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Italy employers back 3 per cent deficit to invest in infrastructure

[ROME] Italy's employers federation, which tends to lobby for tight budget deficits, said on Friday the government would be right to hike next year's fiscal gap to the EU limit if it spent the extra funds on infrastructure.

Confindustria head Vincenzo Boccia said he supported efforts by the anti-establishment government that took office in June to lobby the EU to exclude infrastructure investments from deficit calculations.

Following the collapse last week of a motorway bridge in Genoa that killed 43 people, the government promised large scale investments to shore up creaking railways, roads, riverbanks and schools.

Raising the deficit to the European Union's 3 per cent of gross domestic product ceiling was "not a taboo" if the fiscal leeway was used to boost investments and growth, Boccia told SkyTG24 television in an interview.

"If our policy objectives are more growth to pay down the debt, and they regard investments in growth in the interests of the country then they are more than justifiable," he said.

Italy's public debt, at around 132 per cent of national output, is the highest in the EU after Greece, and markets are nervous the government will push that figure up.

Italy's deficit target for next year, inherited from the previous centre-left government, is 0.8 per cent of GDP, down from a targeted 1.6 per cent this year.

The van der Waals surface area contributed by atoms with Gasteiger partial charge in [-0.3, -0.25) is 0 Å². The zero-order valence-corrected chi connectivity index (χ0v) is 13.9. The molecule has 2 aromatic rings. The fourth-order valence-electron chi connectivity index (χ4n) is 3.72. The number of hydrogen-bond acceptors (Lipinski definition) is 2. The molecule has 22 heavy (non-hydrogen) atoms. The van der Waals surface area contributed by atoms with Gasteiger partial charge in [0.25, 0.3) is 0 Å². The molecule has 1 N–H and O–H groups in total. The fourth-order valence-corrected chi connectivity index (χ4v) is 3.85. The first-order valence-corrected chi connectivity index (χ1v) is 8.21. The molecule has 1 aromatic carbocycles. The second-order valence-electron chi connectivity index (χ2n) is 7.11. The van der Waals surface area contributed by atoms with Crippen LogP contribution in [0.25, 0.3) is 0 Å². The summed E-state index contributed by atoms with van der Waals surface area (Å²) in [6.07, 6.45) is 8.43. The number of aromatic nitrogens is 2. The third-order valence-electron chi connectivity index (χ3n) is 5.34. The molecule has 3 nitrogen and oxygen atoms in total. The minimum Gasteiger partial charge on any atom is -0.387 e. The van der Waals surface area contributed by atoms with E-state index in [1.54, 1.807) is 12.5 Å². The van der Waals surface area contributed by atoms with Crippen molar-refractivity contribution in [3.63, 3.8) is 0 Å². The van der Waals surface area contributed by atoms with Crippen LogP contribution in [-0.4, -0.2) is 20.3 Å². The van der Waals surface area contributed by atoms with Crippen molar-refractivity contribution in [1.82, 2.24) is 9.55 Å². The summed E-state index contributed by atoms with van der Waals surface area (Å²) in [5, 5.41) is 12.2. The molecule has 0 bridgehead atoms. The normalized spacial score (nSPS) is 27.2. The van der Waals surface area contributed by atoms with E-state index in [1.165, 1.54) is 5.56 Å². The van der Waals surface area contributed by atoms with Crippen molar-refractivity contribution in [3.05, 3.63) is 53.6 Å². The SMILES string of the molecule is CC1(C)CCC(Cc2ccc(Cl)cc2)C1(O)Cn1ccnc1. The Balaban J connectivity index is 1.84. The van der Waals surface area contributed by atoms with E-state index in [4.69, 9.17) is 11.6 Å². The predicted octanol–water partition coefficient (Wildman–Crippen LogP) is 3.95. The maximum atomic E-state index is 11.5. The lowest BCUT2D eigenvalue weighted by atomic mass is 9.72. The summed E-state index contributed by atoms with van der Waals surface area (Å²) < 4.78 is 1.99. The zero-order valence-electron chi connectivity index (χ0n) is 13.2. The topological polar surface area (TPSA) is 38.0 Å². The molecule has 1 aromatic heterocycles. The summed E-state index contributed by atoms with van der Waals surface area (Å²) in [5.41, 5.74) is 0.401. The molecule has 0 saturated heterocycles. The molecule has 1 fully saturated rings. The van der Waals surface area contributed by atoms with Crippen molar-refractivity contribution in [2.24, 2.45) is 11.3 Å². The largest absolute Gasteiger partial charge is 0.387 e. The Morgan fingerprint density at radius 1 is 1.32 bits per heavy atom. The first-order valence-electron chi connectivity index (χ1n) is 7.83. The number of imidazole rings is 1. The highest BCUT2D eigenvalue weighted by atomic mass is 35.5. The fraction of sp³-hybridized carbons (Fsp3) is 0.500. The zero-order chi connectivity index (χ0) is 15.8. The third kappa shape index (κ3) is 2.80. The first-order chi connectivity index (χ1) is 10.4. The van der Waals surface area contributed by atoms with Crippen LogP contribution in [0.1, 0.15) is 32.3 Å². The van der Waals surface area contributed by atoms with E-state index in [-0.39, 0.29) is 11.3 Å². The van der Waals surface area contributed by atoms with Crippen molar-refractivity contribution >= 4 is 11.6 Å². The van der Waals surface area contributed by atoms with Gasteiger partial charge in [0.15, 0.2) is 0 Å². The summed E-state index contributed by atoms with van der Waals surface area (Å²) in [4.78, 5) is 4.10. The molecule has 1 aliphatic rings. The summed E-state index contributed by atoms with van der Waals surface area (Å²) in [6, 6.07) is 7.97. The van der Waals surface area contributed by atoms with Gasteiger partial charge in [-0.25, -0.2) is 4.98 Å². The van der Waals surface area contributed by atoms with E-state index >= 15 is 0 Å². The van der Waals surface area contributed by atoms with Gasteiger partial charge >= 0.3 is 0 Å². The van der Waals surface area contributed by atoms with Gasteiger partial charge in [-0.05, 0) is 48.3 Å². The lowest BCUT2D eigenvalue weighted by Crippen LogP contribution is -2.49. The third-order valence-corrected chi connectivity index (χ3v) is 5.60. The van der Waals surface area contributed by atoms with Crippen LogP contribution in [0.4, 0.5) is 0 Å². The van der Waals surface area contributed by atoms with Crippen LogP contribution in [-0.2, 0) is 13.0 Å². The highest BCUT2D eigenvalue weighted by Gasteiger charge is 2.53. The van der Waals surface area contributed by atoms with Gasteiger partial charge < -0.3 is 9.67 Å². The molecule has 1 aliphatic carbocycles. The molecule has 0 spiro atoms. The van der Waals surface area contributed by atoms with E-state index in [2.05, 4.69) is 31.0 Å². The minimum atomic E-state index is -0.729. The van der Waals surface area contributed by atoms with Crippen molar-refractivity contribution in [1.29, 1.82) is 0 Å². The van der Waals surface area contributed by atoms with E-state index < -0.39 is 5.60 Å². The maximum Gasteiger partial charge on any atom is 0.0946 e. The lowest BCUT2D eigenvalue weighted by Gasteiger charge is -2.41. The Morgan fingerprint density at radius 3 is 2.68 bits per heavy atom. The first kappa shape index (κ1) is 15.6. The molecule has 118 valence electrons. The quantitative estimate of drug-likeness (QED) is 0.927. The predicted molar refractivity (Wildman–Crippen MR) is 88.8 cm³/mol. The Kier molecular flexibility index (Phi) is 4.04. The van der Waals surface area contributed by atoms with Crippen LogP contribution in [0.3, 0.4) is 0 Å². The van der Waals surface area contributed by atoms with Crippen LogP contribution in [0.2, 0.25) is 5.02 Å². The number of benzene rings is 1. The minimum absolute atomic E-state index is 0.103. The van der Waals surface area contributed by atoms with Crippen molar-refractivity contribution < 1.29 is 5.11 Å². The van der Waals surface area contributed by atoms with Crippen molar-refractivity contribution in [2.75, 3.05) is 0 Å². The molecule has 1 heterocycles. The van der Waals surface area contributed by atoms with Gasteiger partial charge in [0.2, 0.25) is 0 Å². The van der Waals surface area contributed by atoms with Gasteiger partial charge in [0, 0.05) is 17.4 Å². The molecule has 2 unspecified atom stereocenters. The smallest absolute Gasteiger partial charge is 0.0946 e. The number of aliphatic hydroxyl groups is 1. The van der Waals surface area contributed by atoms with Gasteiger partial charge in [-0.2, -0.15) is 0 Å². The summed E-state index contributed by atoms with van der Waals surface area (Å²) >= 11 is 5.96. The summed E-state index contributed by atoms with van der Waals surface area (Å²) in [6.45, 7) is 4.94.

The coalition of the right-wing League and the 5-Star Movement has made clear it will raise the target to fund costly plans including higher welfare payouts and tax cuts, but it has not said yet by how much.

A top government official on Monday declined to rule out setting it above the 3 per cent limit, linking the possibility to the Genoa disaster.

Boccia's words are likely to be welcomed by the government, after he was critical of its only significant legislation so far, aimed at limiting firms' use of temporary contracts and cracking down on those that move production abroad.

The government is due to issue new economic and fiscal targets by the end of September, before the 2019 budget is presented by Oct 20.


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